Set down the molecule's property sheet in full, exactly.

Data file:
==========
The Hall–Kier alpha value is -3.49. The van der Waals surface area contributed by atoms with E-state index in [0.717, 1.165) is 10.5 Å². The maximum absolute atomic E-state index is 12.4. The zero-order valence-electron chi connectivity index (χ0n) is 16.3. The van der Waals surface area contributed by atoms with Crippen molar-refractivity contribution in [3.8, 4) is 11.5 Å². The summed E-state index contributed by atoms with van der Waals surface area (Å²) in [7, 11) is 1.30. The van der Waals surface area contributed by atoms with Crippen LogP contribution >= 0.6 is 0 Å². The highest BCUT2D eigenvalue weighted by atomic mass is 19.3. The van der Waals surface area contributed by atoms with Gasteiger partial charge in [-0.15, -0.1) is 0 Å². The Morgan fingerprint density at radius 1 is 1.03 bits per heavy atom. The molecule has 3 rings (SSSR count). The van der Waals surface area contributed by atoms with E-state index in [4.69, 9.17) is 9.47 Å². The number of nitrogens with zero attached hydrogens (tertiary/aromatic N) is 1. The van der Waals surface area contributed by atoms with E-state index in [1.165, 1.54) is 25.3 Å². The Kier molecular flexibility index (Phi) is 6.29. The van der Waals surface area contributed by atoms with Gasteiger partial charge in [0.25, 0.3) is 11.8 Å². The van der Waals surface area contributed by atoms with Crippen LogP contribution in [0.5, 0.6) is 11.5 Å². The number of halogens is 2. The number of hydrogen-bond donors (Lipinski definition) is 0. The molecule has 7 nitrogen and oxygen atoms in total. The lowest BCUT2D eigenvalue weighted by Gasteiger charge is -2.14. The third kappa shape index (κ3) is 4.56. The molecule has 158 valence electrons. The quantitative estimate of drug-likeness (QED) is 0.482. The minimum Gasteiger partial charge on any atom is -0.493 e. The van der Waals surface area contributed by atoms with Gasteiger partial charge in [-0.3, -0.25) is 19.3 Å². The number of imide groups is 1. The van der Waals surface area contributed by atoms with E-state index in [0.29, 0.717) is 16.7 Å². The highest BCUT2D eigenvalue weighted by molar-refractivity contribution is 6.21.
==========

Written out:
The Hall–Kier alpha value is -3.49. The van der Waals surface area contributed by atoms with E-state index in [0.717, 1.165) is 10.5 Å². The maximum absolute atomic E-state index is 12.4. The zero-order valence-electron chi connectivity index (χ0n) is 16.3. The van der Waals surface area contributed by atoms with Crippen molar-refractivity contribution in [3.8, 4) is 11.5 Å². The summed E-state index contributed by atoms with van der Waals surface area (Å²) in [7, 11) is 1.30. The van der Waals surface area contributed by atoms with Crippen LogP contribution >= 0.6 is 0 Å². The highest BCUT2D eigenvalue weighted by atomic mass is 19.3. The van der Waals surface area contributed by atoms with Gasteiger partial charge in [-0.15, -0.1) is 0 Å². The Morgan fingerprint density at radius 1 is 1.03 bits per heavy atom. The molecule has 3 rings (SSSR count). The van der Waals surface area contributed by atoms with E-state index in [4.69, 9.17) is 9.47 Å². The number of nitrogens with zero attached hydrogens (tertiary/aromatic N) is 1. The van der Waals surface area contributed by atoms with E-state index in [1.165, 1.54) is 25.3 Å². The Kier molecular flexibility index (Phi) is 6.29. The van der Waals surface area contributed by atoms with Gasteiger partial charge in [0.25, 0.3) is 11.8 Å². The van der Waals surface area contributed by atoms with Crippen LogP contribution in [0.5, 0.6) is 11.5 Å². The number of halogens is 2. The number of hydrogen-bond donors (Lipinski definition) is 0. The molecule has 7 nitrogen and oxygen atoms in total. The lowest BCUT2D eigenvalue weighted by Gasteiger charge is -2.14. The third kappa shape index (κ3) is 4.56. The molecule has 158 valence electrons. The quantitative estimate of drug-likeness (QED) is 0.482. The minimum Gasteiger partial charge on any atom is -0.493 e. The van der Waals surface area contributed by atoms with Gasteiger partial charge in [-0.3, -0.25) is 19.3 Å². The number of imide groups is 1. The van der Waals surface area contributed by atoms with E-state index in [0.29, 0.717) is 16.7 Å². The highest BCUT2D eigenvalue weighted by molar-refractivity contribution is 6.21.